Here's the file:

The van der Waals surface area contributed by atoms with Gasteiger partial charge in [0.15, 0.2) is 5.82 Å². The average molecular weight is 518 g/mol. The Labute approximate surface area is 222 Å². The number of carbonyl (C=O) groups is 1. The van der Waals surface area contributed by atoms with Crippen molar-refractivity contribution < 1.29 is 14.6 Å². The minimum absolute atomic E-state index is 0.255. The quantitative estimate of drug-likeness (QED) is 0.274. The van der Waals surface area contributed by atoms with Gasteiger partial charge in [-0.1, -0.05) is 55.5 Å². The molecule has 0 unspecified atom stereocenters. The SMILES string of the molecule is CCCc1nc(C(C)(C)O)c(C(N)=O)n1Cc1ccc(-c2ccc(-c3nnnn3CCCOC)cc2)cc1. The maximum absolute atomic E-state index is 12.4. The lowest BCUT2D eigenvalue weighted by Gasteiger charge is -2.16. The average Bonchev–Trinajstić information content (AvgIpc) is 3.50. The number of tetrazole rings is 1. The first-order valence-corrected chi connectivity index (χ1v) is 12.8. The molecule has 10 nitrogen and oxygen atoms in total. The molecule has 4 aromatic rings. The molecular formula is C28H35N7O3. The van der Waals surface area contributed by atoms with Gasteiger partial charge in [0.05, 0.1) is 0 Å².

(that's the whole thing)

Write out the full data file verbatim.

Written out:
The van der Waals surface area contributed by atoms with Gasteiger partial charge in [0.15, 0.2) is 5.82 Å². The average molecular weight is 518 g/mol. The Labute approximate surface area is 222 Å². The number of carbonyl (C=O) groups is 1. The van der Waals surface area contributed by atoms with Crippen molar-refractivity contribution < 1.29 is 14.6 Å². The minimum absolute atomic E-state index is 0.255. The quantitative estimate of drug-likeness (QED) is 0.274. The van der Waals surface area contributed by atoms with Gasteiger partial charge in [-0.1, -0.05) is 55.5 Å². The molecule has 0 unspecified atom stereocenters. The SMILES string of the molecule is CCCc1nc(C(C)(C)O)c(C(N)=O)n1Cc1ccc(-c2ccc(-c3nnnn3CCCOC)cc2)cc1. The maximum absolute atomic E-state index is 12.4. The lowest BCUT2D eigenvalue weighted by Gasteiger charge is -2.16. The average Bonchev–Trinajstić information content (AvgIpc) is 3.50. The number of tetrazole rings is 1. The first-order valence-corrected chi connectivity index (χ1v) is 12.8. The molecule has 10 nitrogen and oxygen atoms in total. The molecule has 4 aromatic rings. The molecular formula is C28H35N7O3. The van der Waals surface area contributed by atoms with Gasteiger partial charge in [0.05, 0.1) is 0 Å².